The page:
"Strong typing vs. strong testing"
zzbbaadd at aol.com
Thu Sep 30 16:24:39 CEST 2010
> > If I had to choose between "blow up" or "invalid answer" I would pick
> > "invalid answer".
> there are some application domains where neither option would be
> viewed as a satisfactory error handling strategy. Fly-by-wire, petro-
> chemicals, nuclear power generation. Hell you'd expect better than
> this from your phone!
I wasn't speaking generally, just in the case of which of only two
choices RG's code should be referred to - "blowing up" or "giving an
I think error handling in personal computer and website software has
improved over the years but there is still some room for improvement
as you will still get error messages that don't tell you something you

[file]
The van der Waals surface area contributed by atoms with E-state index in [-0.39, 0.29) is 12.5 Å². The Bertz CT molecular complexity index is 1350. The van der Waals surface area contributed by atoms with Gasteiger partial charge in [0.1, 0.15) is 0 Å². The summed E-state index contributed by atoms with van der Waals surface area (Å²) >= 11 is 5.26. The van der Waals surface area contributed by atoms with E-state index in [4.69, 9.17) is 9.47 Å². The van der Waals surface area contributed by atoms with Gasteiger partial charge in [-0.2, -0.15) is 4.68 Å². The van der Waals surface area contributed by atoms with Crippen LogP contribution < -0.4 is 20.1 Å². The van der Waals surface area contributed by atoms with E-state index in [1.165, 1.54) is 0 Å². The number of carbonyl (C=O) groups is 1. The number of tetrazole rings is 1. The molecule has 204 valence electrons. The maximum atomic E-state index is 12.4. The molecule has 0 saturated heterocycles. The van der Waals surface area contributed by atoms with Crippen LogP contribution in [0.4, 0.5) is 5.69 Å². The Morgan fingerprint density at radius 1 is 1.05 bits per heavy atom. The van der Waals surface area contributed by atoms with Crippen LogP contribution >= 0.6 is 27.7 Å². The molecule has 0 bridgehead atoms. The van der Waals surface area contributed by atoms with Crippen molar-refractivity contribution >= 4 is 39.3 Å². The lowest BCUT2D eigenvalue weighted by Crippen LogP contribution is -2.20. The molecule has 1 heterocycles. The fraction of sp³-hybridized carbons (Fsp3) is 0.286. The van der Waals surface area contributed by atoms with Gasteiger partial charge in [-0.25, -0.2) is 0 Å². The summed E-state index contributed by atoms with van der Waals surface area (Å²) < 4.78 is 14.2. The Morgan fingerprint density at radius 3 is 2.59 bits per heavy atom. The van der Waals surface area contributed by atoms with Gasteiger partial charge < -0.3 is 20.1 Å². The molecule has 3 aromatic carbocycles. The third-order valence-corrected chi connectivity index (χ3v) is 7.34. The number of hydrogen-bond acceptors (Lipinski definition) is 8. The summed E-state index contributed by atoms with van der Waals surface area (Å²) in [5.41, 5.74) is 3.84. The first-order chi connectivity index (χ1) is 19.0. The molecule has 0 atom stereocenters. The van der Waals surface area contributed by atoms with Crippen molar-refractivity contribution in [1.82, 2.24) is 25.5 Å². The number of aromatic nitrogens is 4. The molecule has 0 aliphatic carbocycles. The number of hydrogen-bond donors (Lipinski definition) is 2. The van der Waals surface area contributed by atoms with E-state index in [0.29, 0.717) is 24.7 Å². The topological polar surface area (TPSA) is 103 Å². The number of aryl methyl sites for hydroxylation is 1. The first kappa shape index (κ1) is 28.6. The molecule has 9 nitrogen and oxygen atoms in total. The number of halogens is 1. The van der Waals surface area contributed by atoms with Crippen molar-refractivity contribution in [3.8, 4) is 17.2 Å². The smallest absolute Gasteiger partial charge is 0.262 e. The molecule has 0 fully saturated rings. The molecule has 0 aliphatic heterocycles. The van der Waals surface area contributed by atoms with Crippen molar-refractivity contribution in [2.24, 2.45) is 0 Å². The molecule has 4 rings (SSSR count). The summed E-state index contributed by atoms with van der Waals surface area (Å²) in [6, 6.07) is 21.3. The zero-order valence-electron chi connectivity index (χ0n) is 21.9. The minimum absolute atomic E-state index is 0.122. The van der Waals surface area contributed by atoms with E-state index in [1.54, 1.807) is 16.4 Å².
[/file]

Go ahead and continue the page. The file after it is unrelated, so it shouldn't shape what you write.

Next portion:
can relay to tech support more than that an error occurred or that
some operation can't be performed.
But I worked with programmers doing in-house software who were
incredibly turned off by exception handling in C++. I thought that
meant that they preferred to return and check error codes from
functions as they had done in C, and for some of them it did seem to
mean that. But for others it seemed that they didn't want to
anticipate errors at all ("that file is always gonna be there!"). I
read a Java book by Deitel and Deitel and they pointed out what might
have lead to that attitude - the homework and test solutions in
college usually didn't require much if any error handling - the
student could assume files were present, data was all there and in the
format expected, user input was valid and complete, etc.
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